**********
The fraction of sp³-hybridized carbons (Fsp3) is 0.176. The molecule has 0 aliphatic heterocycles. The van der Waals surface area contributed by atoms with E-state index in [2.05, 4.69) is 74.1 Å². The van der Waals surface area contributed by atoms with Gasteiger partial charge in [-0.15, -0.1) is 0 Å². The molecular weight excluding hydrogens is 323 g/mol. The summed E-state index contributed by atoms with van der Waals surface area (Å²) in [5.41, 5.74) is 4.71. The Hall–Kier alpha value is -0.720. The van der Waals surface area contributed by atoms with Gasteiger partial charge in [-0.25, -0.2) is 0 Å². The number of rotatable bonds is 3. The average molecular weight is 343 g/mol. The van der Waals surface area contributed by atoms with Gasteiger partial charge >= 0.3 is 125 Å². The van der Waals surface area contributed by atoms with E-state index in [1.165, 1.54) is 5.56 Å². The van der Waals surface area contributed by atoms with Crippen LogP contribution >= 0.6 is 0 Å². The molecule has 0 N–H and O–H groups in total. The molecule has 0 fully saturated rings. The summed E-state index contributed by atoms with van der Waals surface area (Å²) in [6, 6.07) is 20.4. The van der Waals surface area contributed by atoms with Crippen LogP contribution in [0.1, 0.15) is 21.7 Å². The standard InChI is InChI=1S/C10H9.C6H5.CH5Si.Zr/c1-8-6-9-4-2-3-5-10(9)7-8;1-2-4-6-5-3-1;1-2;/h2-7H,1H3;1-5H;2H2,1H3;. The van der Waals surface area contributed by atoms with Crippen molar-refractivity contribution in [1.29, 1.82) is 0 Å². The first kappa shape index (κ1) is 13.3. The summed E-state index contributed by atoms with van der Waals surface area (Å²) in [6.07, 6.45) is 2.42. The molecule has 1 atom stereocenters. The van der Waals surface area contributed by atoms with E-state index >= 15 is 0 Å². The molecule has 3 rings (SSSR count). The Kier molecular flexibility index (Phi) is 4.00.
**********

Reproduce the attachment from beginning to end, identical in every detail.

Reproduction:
The fraction of sp³-hybridized carbons (Fsp3) is 0.176. The molecule has 0 aliphatic heterocycles. The van der Waals surface area contributed by atoms with E-state index in [2.05, 4.69) is 74.1 Å². The van der Waals surface area contributed by atoms with Gasteiger partial charge in [-0.15, -0.1) is 0 Å². The molecular weight excluding hydrogens is 323 g/mol. The summed E-state index contributed by atoms with van der Waals surface area (Å²) in [5.41, 5.74) is 4.71. The Hall–Kier alpha value is -0.720. The van der Waals surface area contributed by atoms with Gasteiger partial charge in [-0.25, -0.2) is 0 Å². The number of rotatable bonds is 3. The average molecular weight is 343 g/mol. The van der Waals surface area contributed by atoms with Gasteiger partial charge >= 0.3 is 125 Å². The van der Waals surface area contributed by atoms with E-state index in [1.165, 1.54) is 5.56 Å². The van der Waals surface area contributed by atoms with Crippen LogP contribution >= 0.6 is 0 Å². The molecule has 0 N–H and O–H groups in total. The molecule has 0 fully saturated rings. The summed E-state index contributed by atoms with van der Waals surface area (Å²) in [6, 6.07) is 20.4. The van der Waals surface area contributed by atoms with Crippen LogP contribution in [0.1, 0.15) is 21.7 Å². The standard InChI is InChI=1S/C10H9.C6H5.CH5Si.Zr/c1-8-6-9-4-2-3-5-10(9)7-8;1-2-4-6-5-3-1;1-2;/h2-7H,1H3;1-5H;2H2,1H3;. The van der Waals surface area contributed by atoms with Crippen molar-refractivity contribution in [1.29, 1.82) is 0 Å². The first kappa shape index (κ1) is 13.3. The summed E-state index contributed by atoms with van der Waals surface area (Å²) in [6.07, 6.45) is 2.42. The molecule has 1 atom stereocenters. The van der Waals surface area contributed by atoms with E-state index >= 15 is 0 Å². The molecule has 3 rings (SSSR count). The Kier molecular flexibility index (Phi) is 4.00.